Veterans’ Day is rightly observed throughout our country. Specifically reserved for those who have served the United States, it is distinguished from the other two national days for military personnel, Memorial Day and Armed Forces Day.
We are so used to accepting the need to honor our present and former soldiers that we might not realize that it has not always been so. This nation’s veterans were not treated at all well at the very outset. In this, America was little different in its attitude than many other countries –veterans, who after a certain age have little to offer, were hardly viewed as a priority.
It was not always so. In ancient Greece, for example, there was great honor in military service. The philosopher Socrates was justly proud of having refused an offered exemption and instead served as an ordinary soldier in the Athenian phalanx.
We always think of the ancient Greeks as philosophers and artists, but no Greek city would have chosen a draft dodger as its leader. (We have done it twice.) In ancient Rome, veterans returning from successful expeditions gained great public acclaim, and Rome operated hospitals and residences for veterans. In some places, veterans from elite military units, such as Turkey’s Janissaries, received benefits upon retirement.
So why did this not continue into the modern age?
In the history of the West, this is not difficult to understand. After the collapse of the Roman Empire, regular armies were virtually nonexistent. Armies consisted of nobles and vassals, i.e. people who owed the lords loyalty. Those nobles, in turn, would bring their servants. Rewards – including those for past service – did exist, but there was no organized system.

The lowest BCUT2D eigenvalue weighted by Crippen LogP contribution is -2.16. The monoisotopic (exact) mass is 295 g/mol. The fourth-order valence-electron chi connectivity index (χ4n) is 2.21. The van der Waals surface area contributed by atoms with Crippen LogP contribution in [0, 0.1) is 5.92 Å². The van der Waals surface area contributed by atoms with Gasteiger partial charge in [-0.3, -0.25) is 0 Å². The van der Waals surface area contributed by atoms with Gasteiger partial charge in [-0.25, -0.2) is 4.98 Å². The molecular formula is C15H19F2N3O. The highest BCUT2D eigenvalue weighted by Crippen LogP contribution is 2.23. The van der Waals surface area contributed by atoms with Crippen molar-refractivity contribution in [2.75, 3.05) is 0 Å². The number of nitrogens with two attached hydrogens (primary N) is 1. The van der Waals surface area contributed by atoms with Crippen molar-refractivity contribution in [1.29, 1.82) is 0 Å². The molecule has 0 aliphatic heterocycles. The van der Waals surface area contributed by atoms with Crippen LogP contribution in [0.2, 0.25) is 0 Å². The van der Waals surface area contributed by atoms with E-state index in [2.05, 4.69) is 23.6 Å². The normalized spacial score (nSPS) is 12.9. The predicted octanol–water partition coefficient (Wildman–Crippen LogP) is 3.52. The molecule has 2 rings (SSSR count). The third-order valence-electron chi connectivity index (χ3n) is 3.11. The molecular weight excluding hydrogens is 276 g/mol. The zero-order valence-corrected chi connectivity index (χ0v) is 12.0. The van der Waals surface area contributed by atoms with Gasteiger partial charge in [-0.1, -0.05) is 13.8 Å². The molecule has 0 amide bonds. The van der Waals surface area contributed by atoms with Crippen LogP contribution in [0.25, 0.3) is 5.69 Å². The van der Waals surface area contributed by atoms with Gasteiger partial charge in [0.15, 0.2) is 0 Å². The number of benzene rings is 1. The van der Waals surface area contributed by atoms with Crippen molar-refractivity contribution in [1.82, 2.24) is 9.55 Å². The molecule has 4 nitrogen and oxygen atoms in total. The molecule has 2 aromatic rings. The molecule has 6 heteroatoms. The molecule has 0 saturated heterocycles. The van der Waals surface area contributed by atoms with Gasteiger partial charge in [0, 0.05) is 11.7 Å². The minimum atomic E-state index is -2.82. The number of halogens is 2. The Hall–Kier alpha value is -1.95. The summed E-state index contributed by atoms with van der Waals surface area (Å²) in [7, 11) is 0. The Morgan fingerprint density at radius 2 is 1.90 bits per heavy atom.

As more modern organized armies began to appear, their officers often received benefits that extended beyond their actual service, but the rank and file had to content itself with its pay. Land settlements were available, but over time. these became less available (except in Ireland). This is why so many nobles became conquistadors, seeking land, fame and fortune in the Americas.
In the United States the availability of land – once liberated from the natives – was not a problem, but for the farmers who joined Washington’s Continental Army, this was not always a practical alternative. A farmer in Massachusetts would have little use for a land grant in the Ohio Valley. The soldiers were promised bonuses after their service, but the new United States had no money to honor those commitments. Revolutionary War veterans were very unhappy with their treatment after the war, and the lack of promised money was the last straw. In 1785 a mob of armed veterans attacked Congress, which had to flee the then-capital of Philadelphia as it had neither the money to pay the veterans, nor the money to provide itself with security.